I think a college with a licensed radio station has a unique opportunity to link the university into the city in which its participating and engaging with. At KUSF that’s exactly what was happening. We had programming in 12 different languages, really unique and forward thinking music programming. This allowed student and faculty to engage with what’s happening on campus but make those connections throughout the city.
What we’re ultimately fighting is not so much USF deciding it wants to sell the station, but shutting out the community that ran the station and doing it behind our backs and not allowing the community and students and faculty to come together and raise the money to buy the transmitter.
We think the station is an asset that provides the ability to attract new students and to use it as a living laboratory, so that you’re no longer just talking about ideas but you’re actually putting them into action and producing shows that connect directly with what you’re learning in the classroom.
Are there people who were listening to the broadcast who aren’t able to do it online?
Yes. We’re treating KUSF online as a reminder of why we want to get back on the terrestrial dial, because it absolutely isn’t the same. I hear from many listeners throughout the city that it was a big part of their being in the car, driving to work, or provided a communal experience for their household. We’re losing a lot of that now. We’re losing people who work outdoors and listen to the radio.
The Internet isn’t free and not everybody has access to it. A lot of the shows that were really popular on KUSF definitely had an audience that was listening on the radio. So we’re having not the same kind of interaction from our listenership.
It speaks to the magic of radio that you can be somewhere in your day and a DJ, often a student, is orchestrating a set of music that then connects to you and speaks to you in that moment.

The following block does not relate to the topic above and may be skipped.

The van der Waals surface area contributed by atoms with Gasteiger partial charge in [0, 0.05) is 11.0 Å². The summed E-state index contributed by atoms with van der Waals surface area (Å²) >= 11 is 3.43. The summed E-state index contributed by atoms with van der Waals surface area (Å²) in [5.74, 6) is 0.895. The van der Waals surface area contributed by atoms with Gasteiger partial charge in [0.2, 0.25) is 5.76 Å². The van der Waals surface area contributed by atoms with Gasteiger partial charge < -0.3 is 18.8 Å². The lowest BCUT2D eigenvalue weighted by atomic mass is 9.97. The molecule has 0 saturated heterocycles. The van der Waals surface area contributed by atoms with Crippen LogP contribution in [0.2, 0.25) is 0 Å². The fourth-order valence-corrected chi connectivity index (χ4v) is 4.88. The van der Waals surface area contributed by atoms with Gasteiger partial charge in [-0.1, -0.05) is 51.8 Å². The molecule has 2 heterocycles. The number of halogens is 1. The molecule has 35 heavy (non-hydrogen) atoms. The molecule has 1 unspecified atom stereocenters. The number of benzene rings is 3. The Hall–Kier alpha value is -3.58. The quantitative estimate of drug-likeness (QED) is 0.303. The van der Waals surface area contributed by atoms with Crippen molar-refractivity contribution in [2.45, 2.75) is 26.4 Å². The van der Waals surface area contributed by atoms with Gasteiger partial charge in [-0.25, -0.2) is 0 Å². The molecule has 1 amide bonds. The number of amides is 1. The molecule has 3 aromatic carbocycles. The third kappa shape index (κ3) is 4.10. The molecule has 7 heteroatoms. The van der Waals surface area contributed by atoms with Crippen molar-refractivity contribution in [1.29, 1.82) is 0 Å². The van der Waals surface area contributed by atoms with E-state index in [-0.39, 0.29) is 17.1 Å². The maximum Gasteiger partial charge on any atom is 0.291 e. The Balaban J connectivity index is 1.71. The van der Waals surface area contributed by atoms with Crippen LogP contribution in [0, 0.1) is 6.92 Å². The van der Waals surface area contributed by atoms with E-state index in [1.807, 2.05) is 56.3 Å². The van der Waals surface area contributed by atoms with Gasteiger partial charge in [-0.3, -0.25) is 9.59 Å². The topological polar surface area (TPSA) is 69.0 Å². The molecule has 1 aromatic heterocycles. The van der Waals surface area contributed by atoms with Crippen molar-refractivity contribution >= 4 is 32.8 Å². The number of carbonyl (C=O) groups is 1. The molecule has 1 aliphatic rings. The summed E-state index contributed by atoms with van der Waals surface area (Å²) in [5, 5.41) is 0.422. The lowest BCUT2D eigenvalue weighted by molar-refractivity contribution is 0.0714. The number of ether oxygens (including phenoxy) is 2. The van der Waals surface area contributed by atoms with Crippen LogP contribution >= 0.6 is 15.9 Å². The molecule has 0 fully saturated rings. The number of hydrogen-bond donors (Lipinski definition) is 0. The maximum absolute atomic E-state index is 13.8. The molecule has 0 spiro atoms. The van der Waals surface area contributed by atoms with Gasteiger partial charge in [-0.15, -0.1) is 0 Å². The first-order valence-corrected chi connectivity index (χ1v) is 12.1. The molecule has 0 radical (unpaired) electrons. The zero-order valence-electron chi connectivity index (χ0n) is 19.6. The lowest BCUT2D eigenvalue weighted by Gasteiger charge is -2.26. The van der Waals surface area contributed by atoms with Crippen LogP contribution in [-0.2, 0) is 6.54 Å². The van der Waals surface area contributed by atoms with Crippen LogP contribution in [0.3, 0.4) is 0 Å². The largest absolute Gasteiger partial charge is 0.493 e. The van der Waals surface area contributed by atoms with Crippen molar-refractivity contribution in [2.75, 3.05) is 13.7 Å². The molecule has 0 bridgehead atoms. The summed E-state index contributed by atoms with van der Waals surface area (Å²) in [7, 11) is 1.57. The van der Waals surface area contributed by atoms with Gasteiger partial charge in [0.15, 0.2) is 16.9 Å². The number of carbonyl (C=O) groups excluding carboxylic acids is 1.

What about the effect of music services like Spotify and Pandora?
A human DJ with a lot of passion is able to connect dots that go through eras and go through socio-political movements. So you can connect how 50s blues speaks to 90s hip hop and how early folk music has a similar spirit to the origins of early disco in terms of disco being a folk music for the queer community.
I think that those are only things that a DJ behind the booth has the ability to do. It’s the curatorial hand of a DJ that’s so important, because it brings that very human level to it and makes connections that aren’t just purely aesthetical but are also speaking to how music is an ongoing language.
So you can play early classical music alongside early electronic music, for instance. I think what often happens is that we all become very compartmentalized in the way we think not only about music but about everything. So things become “24 hour classical,” we put things in ghettoes instead of realizing they actually have a larger life than we often give them credit for.
We’re excited that the fight to save KUSF is still very much alive and about the support we’ve gotten from the city and the community at large, and we’re not going to stop fighting because we think that maintaining this sort of community radio in San Francisco is essential.
For a different perspective, way back in January KQED’s Cy Musiker interviewed KDFC Music Director Rik Malone. KDFC took over KUSF’s 90.3 spot on the dial, and Malone talked about the boon the sale would be for classical music listeners in San Francisco. You can listen to that interview here.